New Crowdfunding Rules Adopted on October 30

On October 30, the SEC adopted new rules for Title 3 of the Federal Jobs Act after significant delays. Title 3 is the portion of the act which authorizes investments in businesses and real estate by individuals who are not accredited investors. Prior Jobs Act rules relaxed the advertising restrictions for offers to accredited investors.

The new rules may be of limited value for the typical New York real estate sponsor, however.

First, Title 3 crowdfunding must be accomplished through approved funding portals. Experts are mixed as to the likelihood that the portals will be able to create a sustainable business at prices that will be acceptable.  There is a cap of $1 million per business per 12 months, thereby limiting the effectiveness for large or even middle market real estate transactions in New York.

Investors are limited to investments of the greater of $2,000 or 5% of their annual income or net worth if their annual income and net worth are both less than $100,000 or 10% of their annual income or net worth if the annual income or net worth is equal to or greater than $100,000.  Having many small investors is an administrative challenge in terms of disclosure, answering questions, etc.  While intermediaries may offer services to deal with the administrative aspects, the additional costs may be problematic.  And, of course, for all offerings whether under Title 3 or not, potential liability for claims of securities fraud remain and a New York real estate sponsor may want to avoid dealing with the less sophisticated investors that are expected to participate in the new portals.

While Title 3 is affected by these issues, the Title 2 rules which loosened the restrictions on general solicitation including advertising to accredited investors remain in effect.  My overall impression is that there have been only limited numbers of closed deals in New York using the Title 2 rules. Title 2 does not require a portal, any website will work, but it does require a reasonable investigation of the qualification of each investor as an accredited investor and, if a broker is used, the broker must be a federally licensed securities broker unless a limited exception is available. Sites like Patch of Land and Fundraise have started to close real estate crowdfunding deals although not many in New York.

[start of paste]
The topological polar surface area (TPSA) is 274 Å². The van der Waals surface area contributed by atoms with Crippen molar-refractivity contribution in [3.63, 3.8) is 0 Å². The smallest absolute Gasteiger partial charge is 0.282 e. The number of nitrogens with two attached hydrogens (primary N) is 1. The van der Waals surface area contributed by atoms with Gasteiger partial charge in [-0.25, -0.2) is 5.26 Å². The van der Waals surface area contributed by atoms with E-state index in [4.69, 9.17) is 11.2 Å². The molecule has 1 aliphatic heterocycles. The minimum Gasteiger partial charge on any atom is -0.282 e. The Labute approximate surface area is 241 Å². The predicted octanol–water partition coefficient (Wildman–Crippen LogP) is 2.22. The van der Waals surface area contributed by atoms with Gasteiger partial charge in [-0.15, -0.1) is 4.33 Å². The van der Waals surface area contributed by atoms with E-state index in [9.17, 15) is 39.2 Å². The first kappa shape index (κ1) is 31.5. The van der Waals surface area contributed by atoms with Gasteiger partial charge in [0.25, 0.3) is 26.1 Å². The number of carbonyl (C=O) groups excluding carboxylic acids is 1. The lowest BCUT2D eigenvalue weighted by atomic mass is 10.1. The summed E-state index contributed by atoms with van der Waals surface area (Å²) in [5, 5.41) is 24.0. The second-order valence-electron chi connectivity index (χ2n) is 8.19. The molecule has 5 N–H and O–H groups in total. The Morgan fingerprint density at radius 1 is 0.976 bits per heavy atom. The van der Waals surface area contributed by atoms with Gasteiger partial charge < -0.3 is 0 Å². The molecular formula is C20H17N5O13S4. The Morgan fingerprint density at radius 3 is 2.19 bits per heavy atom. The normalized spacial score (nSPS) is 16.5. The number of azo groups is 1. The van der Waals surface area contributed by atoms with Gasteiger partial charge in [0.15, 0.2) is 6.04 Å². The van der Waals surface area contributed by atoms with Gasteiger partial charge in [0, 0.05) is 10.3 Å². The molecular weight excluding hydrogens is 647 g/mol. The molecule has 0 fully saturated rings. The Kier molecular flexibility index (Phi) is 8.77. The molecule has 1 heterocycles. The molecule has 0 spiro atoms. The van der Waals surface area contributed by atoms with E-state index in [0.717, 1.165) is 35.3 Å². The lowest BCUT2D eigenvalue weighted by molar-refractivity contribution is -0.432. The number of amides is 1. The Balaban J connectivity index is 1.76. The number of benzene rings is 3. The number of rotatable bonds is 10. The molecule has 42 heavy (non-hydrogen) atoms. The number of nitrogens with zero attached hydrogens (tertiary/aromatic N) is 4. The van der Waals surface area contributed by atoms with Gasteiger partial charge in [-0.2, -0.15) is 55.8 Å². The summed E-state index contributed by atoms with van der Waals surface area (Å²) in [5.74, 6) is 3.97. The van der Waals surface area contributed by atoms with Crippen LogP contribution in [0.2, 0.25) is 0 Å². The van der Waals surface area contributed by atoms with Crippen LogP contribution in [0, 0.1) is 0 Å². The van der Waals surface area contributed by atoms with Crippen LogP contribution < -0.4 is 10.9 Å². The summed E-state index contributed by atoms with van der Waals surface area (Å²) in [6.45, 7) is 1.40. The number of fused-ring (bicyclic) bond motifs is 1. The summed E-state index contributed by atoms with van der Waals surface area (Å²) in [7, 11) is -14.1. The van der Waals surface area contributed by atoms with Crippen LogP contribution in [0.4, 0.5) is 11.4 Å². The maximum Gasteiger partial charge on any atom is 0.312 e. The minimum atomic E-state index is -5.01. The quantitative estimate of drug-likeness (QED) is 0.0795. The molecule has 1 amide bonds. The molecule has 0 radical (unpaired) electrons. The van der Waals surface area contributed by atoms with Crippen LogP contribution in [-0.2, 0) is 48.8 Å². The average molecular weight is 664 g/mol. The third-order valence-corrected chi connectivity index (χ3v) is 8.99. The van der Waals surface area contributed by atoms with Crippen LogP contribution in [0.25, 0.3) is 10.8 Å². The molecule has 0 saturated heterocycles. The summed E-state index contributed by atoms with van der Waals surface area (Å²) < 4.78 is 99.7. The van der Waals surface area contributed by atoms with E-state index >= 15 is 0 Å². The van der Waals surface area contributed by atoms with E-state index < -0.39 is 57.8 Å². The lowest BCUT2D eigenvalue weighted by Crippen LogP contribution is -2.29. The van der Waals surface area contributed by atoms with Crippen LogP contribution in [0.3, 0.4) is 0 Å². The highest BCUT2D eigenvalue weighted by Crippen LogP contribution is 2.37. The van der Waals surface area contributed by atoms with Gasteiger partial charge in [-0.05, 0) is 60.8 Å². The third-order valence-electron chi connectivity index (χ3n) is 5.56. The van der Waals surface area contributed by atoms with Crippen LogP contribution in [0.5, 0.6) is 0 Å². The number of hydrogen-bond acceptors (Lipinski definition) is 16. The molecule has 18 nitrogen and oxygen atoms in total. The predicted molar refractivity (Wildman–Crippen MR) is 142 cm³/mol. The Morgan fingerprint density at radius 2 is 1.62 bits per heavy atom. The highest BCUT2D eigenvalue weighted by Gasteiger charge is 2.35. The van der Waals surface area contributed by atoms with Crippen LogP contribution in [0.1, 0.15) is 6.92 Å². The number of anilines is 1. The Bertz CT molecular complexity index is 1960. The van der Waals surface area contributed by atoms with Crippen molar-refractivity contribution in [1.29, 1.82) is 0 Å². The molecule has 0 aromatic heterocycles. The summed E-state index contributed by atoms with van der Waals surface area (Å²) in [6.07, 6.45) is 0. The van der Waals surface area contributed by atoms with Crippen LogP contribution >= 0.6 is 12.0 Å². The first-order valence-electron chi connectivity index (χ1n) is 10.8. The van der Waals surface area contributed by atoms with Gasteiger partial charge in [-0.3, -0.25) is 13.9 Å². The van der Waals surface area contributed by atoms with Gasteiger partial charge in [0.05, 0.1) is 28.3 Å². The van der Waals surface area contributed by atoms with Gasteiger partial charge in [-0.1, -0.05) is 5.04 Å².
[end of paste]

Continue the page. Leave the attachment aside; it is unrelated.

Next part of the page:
Another issue is whether the crowdfunding for a particular deal is structured as debt or equity. In the majority of the real estate deals I have seen, it has been structured as debt which has surprised me – the investor gives up the possibility of a big return in exchange for the more modest debt returns without getting the benefit of leverage while at the same time having many of the same risks as equity. Lenders are just now starting to grapple with the ramifications of additional debt in the capital stack. But equity crowdfunding is much more complicated involving the potential for phantom tax and other thorny issues.

The crowdfunding method of capital raising for real estate will continue to develop and sponsors, brokers and lenders should follow the area closely.

Tom Kearns is a partner at Olshan Frome Wolosky, New York, N.Y.

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